Why we need to recognise the breadth of emerging liberties even as we doubt their depth
I want to argue that liberty is taking root in Africa. Not as fast as we would like. But this should not discourage us. Liberalism grows slowly, at an evolutionary pace. It is tyranny that grows faster, at a revolutionary pace. It is quick and easy to build a dictatorship because this requires the single-minded actions of an individual or small group commanding an all-powerful state. But it is hard and slow to build a liberal democracy because this requires the development of a set of traditions of fairness and justice within society over time.
Hence liberal traditions, although they need a state to defend and protect them, evolve out of society. Tyranny grows from the state, from the actions of a single powerful man (an Adolf Hitler or a Josef Stalin or an Idi Amin) backed by a powerful organisation (party or army). However, it is not only evil men who threaten liberty. Neither is it (as Frederick Von Hayek suggested) only the actions of well-intentioned leaders whose actions are justified by immediate necessity. The danger to the cause of liberalsim in recent years has been utopian dreams of exporting it by force – witness Iraq, Libya, Afghanistan, Syria, etc.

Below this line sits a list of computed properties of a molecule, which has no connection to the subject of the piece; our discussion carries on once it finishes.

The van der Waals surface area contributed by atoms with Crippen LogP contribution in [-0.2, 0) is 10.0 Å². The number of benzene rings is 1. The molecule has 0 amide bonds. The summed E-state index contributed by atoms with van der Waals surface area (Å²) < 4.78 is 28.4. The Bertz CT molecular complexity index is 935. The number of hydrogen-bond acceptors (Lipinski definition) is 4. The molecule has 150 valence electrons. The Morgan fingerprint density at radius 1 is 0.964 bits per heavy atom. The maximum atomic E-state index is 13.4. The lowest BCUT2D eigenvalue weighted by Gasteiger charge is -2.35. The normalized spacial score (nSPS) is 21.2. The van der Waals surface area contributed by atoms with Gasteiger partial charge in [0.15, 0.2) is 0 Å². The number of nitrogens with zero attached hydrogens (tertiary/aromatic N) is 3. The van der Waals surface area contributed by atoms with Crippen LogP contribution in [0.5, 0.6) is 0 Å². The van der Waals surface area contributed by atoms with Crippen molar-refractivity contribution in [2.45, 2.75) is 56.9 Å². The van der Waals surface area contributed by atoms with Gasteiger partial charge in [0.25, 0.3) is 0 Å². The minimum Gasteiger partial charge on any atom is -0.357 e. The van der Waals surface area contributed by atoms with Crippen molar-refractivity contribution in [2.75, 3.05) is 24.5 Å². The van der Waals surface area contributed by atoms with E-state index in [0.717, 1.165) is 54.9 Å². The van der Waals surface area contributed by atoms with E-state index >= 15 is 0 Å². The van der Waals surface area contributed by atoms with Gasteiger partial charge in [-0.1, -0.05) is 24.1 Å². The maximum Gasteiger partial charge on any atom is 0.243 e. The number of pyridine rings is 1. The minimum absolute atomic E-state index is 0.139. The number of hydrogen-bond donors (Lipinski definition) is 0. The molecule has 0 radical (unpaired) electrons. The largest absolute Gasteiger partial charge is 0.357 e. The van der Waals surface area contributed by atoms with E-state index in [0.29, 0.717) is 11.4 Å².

Strong men build personal dictatorships and this can lead to the establishment of order. However, attempts to export democracy by force have stimulated violence and terrorism. What we get is neither liberty nor order but anarchy. Liberal values take time to germinate and grow. So attempts to export liberty by force tend to force long-term trends to a premature conclusion. This has ignited illiberal forces of ethnic or religious intolerance within society leading to mass violence. This is because liberalism is not an ideal that can be exported and imposed on a society. Rather it is an ideal that grows under specific historic circumstances.
As Karl Popper argued, liberal principles are principles of assessing and if necessary modifying and/or changing existing institutions rather than of replacing existing institutions. Edmund Burke would have entirely agreed. Therefore, we need to see liberalism as an evolutionary, not revolutionary creed. Those of us who believe in liberal politics need to oppose attempts to impose democracy/freedom on other societies by force and other quick fixes through aid conditionality and threats of ICC.
Liberty has two aspects, one economic, the other political. The two are closely intertwined. Often the economic drives the political but this is not always the case. In rare circumstances the reverse has happened. The biggest influence on me was Hayek, especially his book, `The Road to Serfdom’. Western thought had grown to believe that economic and political freedoms were separable. It was thought and argued that one could, and indeed should, curtail economic freedom for the sake of economic security. Hayek set out to hit this argument on its head. He argued that there was a tight nexus between economic and political freedom and unfreedom. The road to serfdom in the economic sense was the road to totalitarianism in the political sense.